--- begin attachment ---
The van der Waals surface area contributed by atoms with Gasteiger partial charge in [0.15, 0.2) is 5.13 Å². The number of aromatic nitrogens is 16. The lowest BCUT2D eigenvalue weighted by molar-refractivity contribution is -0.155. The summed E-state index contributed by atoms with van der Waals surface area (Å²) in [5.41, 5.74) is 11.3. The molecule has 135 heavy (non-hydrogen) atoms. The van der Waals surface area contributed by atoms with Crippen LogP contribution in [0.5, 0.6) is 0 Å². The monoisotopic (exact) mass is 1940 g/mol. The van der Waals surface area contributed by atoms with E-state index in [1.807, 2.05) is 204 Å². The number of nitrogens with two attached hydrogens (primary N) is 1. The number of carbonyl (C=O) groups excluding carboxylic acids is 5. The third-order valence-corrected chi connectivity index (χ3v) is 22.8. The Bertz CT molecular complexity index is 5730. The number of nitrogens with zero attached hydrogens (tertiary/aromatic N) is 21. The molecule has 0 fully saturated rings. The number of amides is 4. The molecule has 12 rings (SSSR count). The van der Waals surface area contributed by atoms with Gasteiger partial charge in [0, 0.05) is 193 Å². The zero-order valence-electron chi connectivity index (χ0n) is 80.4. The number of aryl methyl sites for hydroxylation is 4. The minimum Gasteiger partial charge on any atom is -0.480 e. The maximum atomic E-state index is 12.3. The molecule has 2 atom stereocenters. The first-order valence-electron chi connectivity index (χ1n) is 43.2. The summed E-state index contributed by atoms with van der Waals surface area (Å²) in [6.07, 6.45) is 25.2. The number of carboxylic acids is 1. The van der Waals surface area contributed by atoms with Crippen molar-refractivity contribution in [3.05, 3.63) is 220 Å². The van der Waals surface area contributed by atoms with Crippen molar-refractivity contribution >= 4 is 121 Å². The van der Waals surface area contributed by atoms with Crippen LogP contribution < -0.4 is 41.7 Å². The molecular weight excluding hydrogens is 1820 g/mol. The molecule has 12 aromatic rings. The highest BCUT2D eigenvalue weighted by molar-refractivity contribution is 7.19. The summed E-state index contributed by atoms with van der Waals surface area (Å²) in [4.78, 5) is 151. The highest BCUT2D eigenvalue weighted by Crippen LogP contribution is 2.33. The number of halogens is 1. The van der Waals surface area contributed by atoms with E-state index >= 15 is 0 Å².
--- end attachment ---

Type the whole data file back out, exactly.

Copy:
The van der Waals surface area contributed by atoms with Gasteiger partial charge in [0.15, 0.2) is 5.13 Å². The number of aromatic nitrogens is 16. The lowest BCUT2D eigenvalue weighted by molar-refractivity contribution is -0.155. The summed E-state index contributed by atoms with van der Waals surface area (Å²) in [5.41, 5.74) is 11.3. The molecule has 135 heavy (non-hydrogen) atoms. The van der Waals surface area contributed by atoms with Crippen LogP contribution in [0.5, 0.6) is 0 Å². The monoisotopic (exact) mass is 1940 g/mol. The van der Waals surface area contributed by atoms with E-state index in [1.807, 2.05) is 204 Å². The number of nitrogens with two attached hydrogens (primary N) is 1. The number of carbonyl (C=O) groups excluding carboxylic acids is 5. The third-order valence-corrected chi connectivity index (χ3v) is 22.8. The Bertz CT molecular complexity index is 5730. The number of nitrogens with zero attached hydrogens (tertiary/aromatic N) is 21. The molecule has 0 fully saturated rings. The number of amides is 4. The molecule has 12 rings (SSSR count). The van der Waals surface area contributed by atoms with Gasteiger partial charge in [0, 0.05) is 193 Å². The zero-order valence-electron chi connectivity index (χ0n) is 80.4. The number of aryl methyl sites for hydroxylation is 4. The minimum Gasteiger partial charge on any atom is -0.480 e. The maximum atomic E-state index is 12.3. The molecule has 2 atom stereocenters. The first-order valence-electron chi connectivity index (χ1n) is 43.2. The summed E-state index contributed by atoms with van der Waals surface area (Å²) in [6.07, 6.45) is 25.2. The number of carboxylic acids is 1. The van der Waals surface area contributed by atoms with Crippen molar-refractivity contribution in [3.05, 3.63) is 220 Å². The van der Waals surface area contributed by atoms with Crippen molar-refractivity contribution >= 4 is 121 Å². The van der Waals surface area contributed by atoms with Crippen LogP contribution < -0.4 is 41.7 Å². The molecular weight excluding hydrogens is 1820 g/mol. The molecule has 12 aromatic rings. The highest BCUT2D eigenvalue weighted by molar-refractivity contribution is 7.19. The summed E-state index contributed by atoms with van der Waals surface area (Å²) in [4.78, 5) is 151. The highest BCUT2D eigenvalue weighted by Crippen LogP contribution is 2.33. The number of halogens is 1. The van der Waals surface area contributed by atoms with E-state index >= 15 is 0 Å².